It started with Quincy M E. but now a new tea of dedicated experts are solving crimes using forensic science. SHARON RAINSBURY visited the set of Nine’s CSI and spoke to series’ stars william Petersen and Jorja Fox. IT is 8.30am on Monday morning, but the Las Vegas criminalistics bureau is already a hive of activity. Uniformed police officers come and go through the front door as two cars pull up outside the grey building.
Lead crime scene investigator Gil Grissom is climbing out of his car when colleagues Sara Sidle and Warrick Brown pull in next to him.
“How’d it go at the college?” Grissom asks, leaning in the open passenger window. “They’re not co-operating,” Sidle replies.
“We didn’t have a warrant. Got kicked out,” Brown adds, before the conversation is cut short when a loud voice interjects from the sidelines.
From behind a mobile monitor, director Peter Markle is watching the action play out on the screen in front of him, and he is not happy with what he sees.
“Let’s do it again,” he cries, as the actors return to their positions at the start of the scene. They run the lines once more before Markle calls for the " second team", and actors William Petersen, Jorja Fox and Gary Dourdan disappear into their trailers.
Their stand-ins run the scene again while camera angles are checked and marked on the road, and final preparations are made to shoot the scene.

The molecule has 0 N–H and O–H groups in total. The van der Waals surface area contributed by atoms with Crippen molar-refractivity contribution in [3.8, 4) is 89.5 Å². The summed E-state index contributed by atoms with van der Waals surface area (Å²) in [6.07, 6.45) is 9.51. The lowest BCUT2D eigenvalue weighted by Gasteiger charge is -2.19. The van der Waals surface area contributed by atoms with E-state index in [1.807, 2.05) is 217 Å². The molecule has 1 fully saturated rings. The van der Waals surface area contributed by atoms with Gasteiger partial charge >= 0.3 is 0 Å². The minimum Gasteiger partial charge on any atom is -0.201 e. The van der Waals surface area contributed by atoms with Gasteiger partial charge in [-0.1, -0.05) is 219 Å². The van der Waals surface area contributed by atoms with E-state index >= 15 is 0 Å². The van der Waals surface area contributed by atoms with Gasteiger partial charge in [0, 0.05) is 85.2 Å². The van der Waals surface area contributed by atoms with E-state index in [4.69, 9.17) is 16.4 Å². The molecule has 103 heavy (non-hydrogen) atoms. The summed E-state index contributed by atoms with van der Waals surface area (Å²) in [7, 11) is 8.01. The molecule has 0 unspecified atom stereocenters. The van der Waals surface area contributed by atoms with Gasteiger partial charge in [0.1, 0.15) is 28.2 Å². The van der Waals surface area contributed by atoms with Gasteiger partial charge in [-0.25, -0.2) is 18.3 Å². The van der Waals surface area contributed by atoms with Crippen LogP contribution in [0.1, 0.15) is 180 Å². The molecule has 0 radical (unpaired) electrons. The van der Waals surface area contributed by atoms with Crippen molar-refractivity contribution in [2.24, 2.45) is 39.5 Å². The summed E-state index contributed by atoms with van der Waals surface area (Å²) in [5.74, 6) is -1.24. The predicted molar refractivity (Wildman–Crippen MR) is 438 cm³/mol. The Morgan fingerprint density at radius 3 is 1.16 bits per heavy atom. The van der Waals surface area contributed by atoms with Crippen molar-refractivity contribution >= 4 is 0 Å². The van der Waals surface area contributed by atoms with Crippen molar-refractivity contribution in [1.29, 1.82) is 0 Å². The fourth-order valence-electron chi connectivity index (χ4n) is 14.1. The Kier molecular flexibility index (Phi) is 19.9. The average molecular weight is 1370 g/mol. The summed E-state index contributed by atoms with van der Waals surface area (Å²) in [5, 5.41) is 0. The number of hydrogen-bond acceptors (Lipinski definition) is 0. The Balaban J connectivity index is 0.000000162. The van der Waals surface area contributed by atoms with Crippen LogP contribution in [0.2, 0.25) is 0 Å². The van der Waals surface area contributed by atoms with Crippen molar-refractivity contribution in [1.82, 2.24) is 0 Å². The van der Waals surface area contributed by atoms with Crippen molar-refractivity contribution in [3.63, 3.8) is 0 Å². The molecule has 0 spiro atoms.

Making the most of modern special effects, CSI viewers are often given a microscopic view of the clues that help Grissom (Petersen) and his team of crime scene investigators — Catherine Willows (Marg Helgenberger), Nick Stokes (George Eads), Sara Sidle (Jorja Fox) and Warrick Brown (Gary Dourdan ) — piece together the evidence and bring the perpetrators to justice.
Jorja Fox, who plays Sara, also thought the show would appeal to viewers from the moment she joined the cast in the second episode.
“Stereotypically, whenever you are pitching science it is a hard sell,” she says.
“Audiences are really smart and if it is not a total escape sitcom then they want to feel like their intellect is being appreciated. And that’s one thing we work really hard at.
“I barely passed eighth-grade science, and it is so romantic to me that I get to play a scientist.
“It was sort of that elusive faraway thing that I would never be able to be any good at, and here I am playing a star scientist who went to Harvard. It is great.”